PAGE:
Louisiana Runoff Elections Produce Surprise
- In what many commentators are calling an upset, Democrat John Bel Edwards defeated Republican David Vitter, 56 to 44 percent, in the Louisiana runoff election for the governor’s office. Mirroring other states’ recent elections, the Louisiana race was one of the costliest in state history, with at least $30 million claimed to have been spent by campaigns and outside groups.
- In the runoff for the AG position, incumbent Buddy Caldwell lost his attempt to secure a third term to Republican Jeff Landry. Landry had made Caldwell’s use of outside law firms to litigate alleged Medicaid fraud cases by pharmaceutical companies a key target for criticism in his campaign.
FCC Chairman Finds No Fault in “Binge[ing]-On” Video
- In a recent statement, Federal Communications Commission (FCC) Chairman Tom Wheeler stated that he believed T-Mobile’s new “Binge-On” service—which allows customers to watch unlimited videos, in a downgraded quality, from 24 listed streaming services without such usage counting against their data plan (also known as “zero-rating”)—does not run afoul of the FCC’s Open Internet Order.
- T-Mobile indicated that if consumers want higher definition video, they can opt out of the Binge-On service and have the associated data count against their monthly data limits. It also claimed that the service is “open to any legit streaming service… at absolutely no cost to them.”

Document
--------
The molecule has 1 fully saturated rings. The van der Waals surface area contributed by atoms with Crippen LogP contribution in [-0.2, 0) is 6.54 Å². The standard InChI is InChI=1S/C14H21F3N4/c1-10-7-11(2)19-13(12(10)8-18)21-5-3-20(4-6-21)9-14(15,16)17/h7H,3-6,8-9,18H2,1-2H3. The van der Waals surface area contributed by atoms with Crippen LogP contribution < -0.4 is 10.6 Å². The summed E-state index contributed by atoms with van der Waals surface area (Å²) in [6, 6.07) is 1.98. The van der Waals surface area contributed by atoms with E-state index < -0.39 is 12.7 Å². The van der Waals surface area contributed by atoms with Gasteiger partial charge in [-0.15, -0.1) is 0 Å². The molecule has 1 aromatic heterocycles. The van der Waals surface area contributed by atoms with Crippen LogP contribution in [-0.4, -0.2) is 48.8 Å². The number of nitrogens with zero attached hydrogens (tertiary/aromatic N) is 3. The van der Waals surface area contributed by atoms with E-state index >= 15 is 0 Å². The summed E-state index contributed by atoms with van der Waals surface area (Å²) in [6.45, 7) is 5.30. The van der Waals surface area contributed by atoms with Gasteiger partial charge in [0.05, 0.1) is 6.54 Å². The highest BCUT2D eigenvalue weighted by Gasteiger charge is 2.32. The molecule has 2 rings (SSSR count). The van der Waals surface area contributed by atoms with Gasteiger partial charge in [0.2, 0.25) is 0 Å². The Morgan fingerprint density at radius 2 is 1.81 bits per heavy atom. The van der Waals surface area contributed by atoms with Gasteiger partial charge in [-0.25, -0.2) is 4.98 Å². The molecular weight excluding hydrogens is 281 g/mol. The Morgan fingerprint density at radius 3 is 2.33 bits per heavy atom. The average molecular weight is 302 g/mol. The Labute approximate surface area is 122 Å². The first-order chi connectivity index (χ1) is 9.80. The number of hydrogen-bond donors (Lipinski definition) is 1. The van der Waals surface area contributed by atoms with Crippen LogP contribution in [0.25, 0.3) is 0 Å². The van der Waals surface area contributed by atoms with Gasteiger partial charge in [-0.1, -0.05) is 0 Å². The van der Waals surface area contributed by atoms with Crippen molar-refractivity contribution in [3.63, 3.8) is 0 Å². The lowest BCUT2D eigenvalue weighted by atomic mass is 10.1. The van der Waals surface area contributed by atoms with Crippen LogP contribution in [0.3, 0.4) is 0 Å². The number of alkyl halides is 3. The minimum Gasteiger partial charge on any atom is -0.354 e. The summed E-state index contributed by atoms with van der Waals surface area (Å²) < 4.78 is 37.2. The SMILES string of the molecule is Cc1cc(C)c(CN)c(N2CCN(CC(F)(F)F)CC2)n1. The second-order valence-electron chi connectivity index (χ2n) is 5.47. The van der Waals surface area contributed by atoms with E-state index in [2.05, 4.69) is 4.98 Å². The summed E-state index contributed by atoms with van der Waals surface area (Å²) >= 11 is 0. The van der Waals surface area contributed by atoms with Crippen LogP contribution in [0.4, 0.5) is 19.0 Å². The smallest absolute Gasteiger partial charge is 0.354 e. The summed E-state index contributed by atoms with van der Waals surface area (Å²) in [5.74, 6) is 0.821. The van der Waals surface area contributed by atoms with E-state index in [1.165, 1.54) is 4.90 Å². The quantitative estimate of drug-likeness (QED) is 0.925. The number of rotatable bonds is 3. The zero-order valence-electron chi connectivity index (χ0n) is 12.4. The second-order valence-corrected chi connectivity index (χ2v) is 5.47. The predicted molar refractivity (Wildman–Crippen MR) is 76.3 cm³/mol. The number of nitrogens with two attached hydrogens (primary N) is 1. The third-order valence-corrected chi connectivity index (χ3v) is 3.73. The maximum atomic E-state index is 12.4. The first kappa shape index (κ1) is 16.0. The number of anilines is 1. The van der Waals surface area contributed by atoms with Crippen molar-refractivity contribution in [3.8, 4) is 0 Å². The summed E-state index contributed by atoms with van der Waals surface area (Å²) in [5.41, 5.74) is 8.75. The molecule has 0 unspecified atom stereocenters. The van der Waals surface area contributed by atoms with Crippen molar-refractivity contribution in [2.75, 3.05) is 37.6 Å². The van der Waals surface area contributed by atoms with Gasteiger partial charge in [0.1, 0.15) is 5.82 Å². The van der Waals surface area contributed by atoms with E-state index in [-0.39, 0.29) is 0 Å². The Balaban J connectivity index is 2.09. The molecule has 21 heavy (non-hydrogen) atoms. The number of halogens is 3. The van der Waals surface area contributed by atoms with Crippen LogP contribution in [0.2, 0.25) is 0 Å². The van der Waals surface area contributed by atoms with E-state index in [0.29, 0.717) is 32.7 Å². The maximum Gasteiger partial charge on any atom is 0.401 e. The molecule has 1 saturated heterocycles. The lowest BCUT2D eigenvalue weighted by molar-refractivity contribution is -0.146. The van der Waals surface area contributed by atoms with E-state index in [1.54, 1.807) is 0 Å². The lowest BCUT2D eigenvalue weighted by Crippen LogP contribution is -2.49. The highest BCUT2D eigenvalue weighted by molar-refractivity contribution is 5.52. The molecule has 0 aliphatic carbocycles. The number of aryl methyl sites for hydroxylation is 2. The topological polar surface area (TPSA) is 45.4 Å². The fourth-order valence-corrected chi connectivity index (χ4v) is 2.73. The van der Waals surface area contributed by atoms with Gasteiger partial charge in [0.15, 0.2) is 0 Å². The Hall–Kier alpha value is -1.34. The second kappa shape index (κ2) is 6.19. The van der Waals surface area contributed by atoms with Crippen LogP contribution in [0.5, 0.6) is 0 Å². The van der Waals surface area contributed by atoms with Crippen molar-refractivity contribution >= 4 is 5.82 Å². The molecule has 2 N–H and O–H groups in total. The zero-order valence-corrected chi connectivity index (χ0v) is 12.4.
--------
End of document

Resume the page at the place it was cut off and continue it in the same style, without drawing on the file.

- Yet some open Internet advocates view this type of arrangement as restrictive on competition, arguing that consumers are less likely to use video services that count against data caps. For example, Public Knowledge argued that rather than allowing T-Mobile to select which services can stream their videos with a zero-rating, consumers should be allowed to choose the service providers they want to be exempted.
- Although Chairman Wheeler’s statement that Binge-On is “pro-competitive” and “innovative” might alleviate some concerns that Internet service providers (ISPs) have regarding zero-rating, it is not dispositive of the issue: The Binge-On service might not facially run afoul of the specific rule against paid prioritization—which prohibits ISPs from favoring certain data in exchange for consideration of any kind, or from prioritizing the content and services of their affiliates—but the application of zero-rated services does fall under the FCC’s General Conduct Standard, which looks to whether a service “unreasonably interferes with or disadvantages” other service providers’ access to consumers, or consumers’ access to the Internet.